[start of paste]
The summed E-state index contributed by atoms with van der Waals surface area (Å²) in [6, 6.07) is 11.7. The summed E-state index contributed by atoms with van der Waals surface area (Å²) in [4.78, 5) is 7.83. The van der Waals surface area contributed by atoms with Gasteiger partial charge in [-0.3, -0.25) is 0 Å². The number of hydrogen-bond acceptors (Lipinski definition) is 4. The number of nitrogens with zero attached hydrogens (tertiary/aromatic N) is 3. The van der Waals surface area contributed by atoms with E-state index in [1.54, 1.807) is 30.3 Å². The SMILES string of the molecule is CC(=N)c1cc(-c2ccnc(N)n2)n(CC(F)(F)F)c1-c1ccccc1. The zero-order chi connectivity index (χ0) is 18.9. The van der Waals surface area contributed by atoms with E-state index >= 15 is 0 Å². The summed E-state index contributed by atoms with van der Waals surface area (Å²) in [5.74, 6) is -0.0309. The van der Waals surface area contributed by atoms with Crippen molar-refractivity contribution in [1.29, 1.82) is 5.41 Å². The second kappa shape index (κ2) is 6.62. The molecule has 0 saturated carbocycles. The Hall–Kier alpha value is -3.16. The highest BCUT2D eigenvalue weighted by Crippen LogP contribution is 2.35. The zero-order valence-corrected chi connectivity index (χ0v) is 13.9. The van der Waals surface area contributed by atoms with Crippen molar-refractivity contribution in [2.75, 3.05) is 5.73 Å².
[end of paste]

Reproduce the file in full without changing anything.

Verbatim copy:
The summed E-state index contributed by atoms with van der Waals surface area (Å²) in [6, 6.07) is 11.7. The summed E-state index contributed by atoms with van der Waals surface area (Å²) in [4.78, 5) is 7.83. The van der Waals surface area contributed by atoms with Gasteiger partial charge in [-0.3, -0.25) is 0 Å². The number of hydrogen-bond acceptors (Lipinski definition) is 4. The number of nitrogens with zero attached hydrogens (tertiary/aromatic N) is 3. The van der Waals surface area contributed by atoms with E-state index in [1.54, 1.807) is 30.3 Å². The SMILES string of the molecule is CC(=N)c1cc(-c2ccnc(N)n2)n(CC(F)(F)F)c1-c1ccccc1. The zero-order chi connectivity index (χ0) is 18.9. The van der Waals surface area contributed by atoms with E-state index >= 15 is 0 Å². The summed E-state index contributed by atoms with van der Waals surface area (Å²) in [5.74, 6) is -0.0309. The van der Waals surface area contributed by atoms with Crippen molar-refractivity contribution in [1.29, 1.82) is 5.41 Å². The second kappa shape index (κ2) is 6.62. The molecule has 0 saturated carbocycles. The Hall–Kier alpha value is -3.16. The highest BCUT2D eigenvalue weighted by Crippen LogP contribution is 2.35. The zero-order valence-corrected chi connectivity index (χ0v) is 13.9. The van der Waals surface area contributed by atoms with Crippen molar-refractivity contribution in [2.75, 3.05) is 5.73 Å².